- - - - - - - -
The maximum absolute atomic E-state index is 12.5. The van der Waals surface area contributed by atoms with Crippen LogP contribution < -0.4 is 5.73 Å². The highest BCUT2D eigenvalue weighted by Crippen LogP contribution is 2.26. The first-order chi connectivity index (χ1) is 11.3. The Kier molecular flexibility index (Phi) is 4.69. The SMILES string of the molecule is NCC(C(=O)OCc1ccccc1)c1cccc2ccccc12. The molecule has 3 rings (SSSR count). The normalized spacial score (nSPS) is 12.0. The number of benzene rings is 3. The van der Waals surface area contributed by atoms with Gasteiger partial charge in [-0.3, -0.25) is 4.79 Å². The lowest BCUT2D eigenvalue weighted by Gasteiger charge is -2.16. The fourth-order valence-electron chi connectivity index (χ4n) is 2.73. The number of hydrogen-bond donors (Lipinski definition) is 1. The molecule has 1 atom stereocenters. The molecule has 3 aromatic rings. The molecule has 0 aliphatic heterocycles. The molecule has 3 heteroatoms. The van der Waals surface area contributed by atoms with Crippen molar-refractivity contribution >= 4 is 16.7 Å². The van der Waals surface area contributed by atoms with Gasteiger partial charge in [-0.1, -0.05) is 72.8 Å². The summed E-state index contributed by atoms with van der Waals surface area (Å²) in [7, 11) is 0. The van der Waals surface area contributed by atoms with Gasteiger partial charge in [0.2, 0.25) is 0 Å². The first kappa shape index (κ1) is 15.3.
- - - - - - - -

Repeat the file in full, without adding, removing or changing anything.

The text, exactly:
The maximum absolute atomic E-state index is 12.5. The van der Waals surface area contributed by atoms with Crippen LogP contribution < -0.4 is 5.73 Å². The highest BCUT2D eigenvalue weighted by Crippen LogP contribution is 2.26. The first-order chi connectivity index (χ1) is 11.3. The Kier molecular flexibility index (Phi) is 4.69. The SMILES string of the molecule is NCC(C(=O)OCc1ccccc1)c1cccc2ccccc12. The molecule has 3 rings (SSSR count). The normalized spacial score (nSPS) is 12.0. The number of benzene rings is 3. The van der Waals surface area contributed by atoms with Gasteiger partial charge in [-0.3, -0.25) is 4.79 Å². The lowest BCUT2D eigenvalue weighted by Gasteiger charge is -2.16. The fourth-order valence-electron chi connectivity index (χ4n) is 2.73. The number of hydrogen-bond donors (Lipinski definition) is 1. The molecule has 1 atom stereocenters. The molecule has 3 aromatic rings. The molecule has 0 aliphatic heterocycles. The molecule has 3 heteroatoms. The van der Waals surface area contributed by atoms with Crippen molar-refractivity contribution >= 4 is 16.7 Å². The van der Waals surface area contributed by atoms with Gasteiger partial charge in [-0.1, -0.05) is 72.8 Å². The summed E-state index contributed by atoms with van der Waals surface area (Å²) in [7, 11) is 0. The van der Waals surface area contributed by atoms with Gasteiger partial charge in [0.2, 0.25) is 0 Å². The first kappa shape index (κ1) is 15.3.